They’ve seen things that many people never will. They’ve stood in the rubble of Haiti and the twisted wreckage of Moore, Oklahoma.
They’ve cried with survivors of floods and tornadoes across the country. They’ve gone to many disasters, but they never thought that the disaster would come to them.
“I keep forgetting where I am,” said chaplain Frieda Roulds of Peoria, Ill. In recent years she’s left the comfort of home to immerse herself into disasters in Oklahoma or Indiana, but this time it’s different. “I know this could happen anywhere, but you just don’t think about right at home.”
This past Sunday, a fierce storm moved across the Midwest, spawning 80 tornadoes and destroying thousands of homes. News reports indicated that six people were killed in Illinois, with up to 200 more injured. Seven counties in the state were declared disaster areas.
One of the hardest hit areas was the community of Washington, Ill., and the first Billy Graham Rapid Response Team chaplains to show up to offer emotional and spiritual support were from Peoria, just 10 miles away.
Frieda and her husband, Robert, were joined by Christopher Nebergall, and the three chaplains were not just responders, but survivors themselves.
“I was on an airplane on the runway,” said Christopher. “The storm just started to come up and they were going to wait out the storm, and then it just turned into a white-out outside the window.”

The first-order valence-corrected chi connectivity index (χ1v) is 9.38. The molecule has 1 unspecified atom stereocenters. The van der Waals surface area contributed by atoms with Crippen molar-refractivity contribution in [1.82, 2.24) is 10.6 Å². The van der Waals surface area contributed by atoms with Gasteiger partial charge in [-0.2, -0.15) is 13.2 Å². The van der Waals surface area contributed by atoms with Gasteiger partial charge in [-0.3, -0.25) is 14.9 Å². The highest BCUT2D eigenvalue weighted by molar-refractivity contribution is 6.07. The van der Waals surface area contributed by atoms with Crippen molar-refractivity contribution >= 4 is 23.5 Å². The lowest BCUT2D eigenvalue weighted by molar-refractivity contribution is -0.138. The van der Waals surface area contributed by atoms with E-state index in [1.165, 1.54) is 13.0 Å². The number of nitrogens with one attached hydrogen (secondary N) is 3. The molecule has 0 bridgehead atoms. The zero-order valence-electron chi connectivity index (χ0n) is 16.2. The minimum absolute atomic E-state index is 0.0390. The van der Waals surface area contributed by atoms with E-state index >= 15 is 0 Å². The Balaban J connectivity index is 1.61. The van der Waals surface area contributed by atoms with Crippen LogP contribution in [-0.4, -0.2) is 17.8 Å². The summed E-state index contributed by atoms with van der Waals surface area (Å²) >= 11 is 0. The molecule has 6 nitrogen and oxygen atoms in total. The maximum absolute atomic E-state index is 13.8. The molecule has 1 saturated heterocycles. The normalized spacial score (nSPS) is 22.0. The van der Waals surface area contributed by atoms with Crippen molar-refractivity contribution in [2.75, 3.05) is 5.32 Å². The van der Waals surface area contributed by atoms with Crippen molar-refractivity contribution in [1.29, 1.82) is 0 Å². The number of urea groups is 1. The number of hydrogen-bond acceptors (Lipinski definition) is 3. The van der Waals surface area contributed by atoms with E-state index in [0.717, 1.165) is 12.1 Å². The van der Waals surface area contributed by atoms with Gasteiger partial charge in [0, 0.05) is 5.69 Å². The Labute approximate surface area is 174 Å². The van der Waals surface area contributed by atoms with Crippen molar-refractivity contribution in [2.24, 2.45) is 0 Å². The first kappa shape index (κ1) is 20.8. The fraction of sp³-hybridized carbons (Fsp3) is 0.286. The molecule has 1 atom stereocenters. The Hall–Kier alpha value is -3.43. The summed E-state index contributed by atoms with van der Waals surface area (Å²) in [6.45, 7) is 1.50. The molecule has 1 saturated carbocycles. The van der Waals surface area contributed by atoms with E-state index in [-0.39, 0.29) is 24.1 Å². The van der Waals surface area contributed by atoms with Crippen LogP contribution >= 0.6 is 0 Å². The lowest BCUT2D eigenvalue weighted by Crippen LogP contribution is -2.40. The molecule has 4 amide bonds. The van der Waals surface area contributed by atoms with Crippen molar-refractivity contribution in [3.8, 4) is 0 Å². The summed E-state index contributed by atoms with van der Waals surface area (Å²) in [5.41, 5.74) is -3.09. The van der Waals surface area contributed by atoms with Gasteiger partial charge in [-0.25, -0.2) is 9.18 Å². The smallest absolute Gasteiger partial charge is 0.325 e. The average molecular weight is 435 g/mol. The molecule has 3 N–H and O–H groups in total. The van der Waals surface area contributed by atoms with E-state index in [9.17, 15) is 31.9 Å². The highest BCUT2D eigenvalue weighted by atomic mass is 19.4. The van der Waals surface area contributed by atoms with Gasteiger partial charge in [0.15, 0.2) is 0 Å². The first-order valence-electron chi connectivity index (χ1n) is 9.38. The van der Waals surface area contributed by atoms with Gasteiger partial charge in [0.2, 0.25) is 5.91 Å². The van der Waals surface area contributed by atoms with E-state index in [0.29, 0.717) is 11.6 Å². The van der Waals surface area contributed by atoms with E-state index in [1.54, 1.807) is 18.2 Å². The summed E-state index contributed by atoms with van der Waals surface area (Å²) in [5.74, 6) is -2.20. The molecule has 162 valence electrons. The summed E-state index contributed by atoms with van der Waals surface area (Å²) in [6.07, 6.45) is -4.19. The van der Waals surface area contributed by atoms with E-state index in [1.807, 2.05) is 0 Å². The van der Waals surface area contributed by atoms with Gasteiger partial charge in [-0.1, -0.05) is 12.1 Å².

The passengers were hurriedly rushed back into the safety of the terminal when the tornado warnings sounded. In another part of town, Robert had left for church while Frieda – who wasn’t feeling well – stayed home.
“The pastor mentioned that there were storms that were coming through, and we would head to the basement if there were any warnings,” said Robert. “Through the service there were no warnings, but I could see what I call the ‘white rain,’ not coming down but moving sideways.“
After the service the pastor did announce that Washington had been hit.” As for Frieda, she gathered her strength to venture out to Wal-Mart for medicine, and had no idea that the five minute trip would spread to an hour as doors were closed to the elements.
“I had my eyes on the door the whole time, trying to make a plan,” she said. “You couldn’t see anything [outside the door], so I’m standing there trying to make a plan in my head on which direction I’m going when it blows the walls in.”
And when the dust settled, the chaplains — who had witnessed first-hand the devastation of storms in other states — realized that this time it was their own community who had been inflicted by tragedy.
“I’ve caught myself a few times today saying, ‘Where am I?’ There are areas that look just like Joplin and areas that look just like Oklahoma,” Frieda said, referencing the deadly 2011 and 2012 tornadoes. “Especially when we got right up in Washington where it’s devastation all around, it’s like, ‘Is this really the Washington that I know, right across the bridge?’”
But, whether they’re a thousand miles away or 10 miles from home, the chaplains are seeing the same faith, responsiveness, cooperation and sense of community that they’ve been blessed to witness following other disasters.
“There are so many people in the community coming together,” said Frieda. “You look over in someone’s yard and you see eight to 10 people there working together. One site that we went past we came to the conclusion that it had to be their church family, because there were so many of them.”
The Billy Graham Rapid Response Team will continue to work in the community in the coming days, with chaplains from outside the local area arriving on Sunday.
How you can help? Please pray for all of those affected by the tornado, especially for those who lost a loved one or their home. Pray also for the chaplains who will be ministering to the emotional and spiritual needs of the survivors.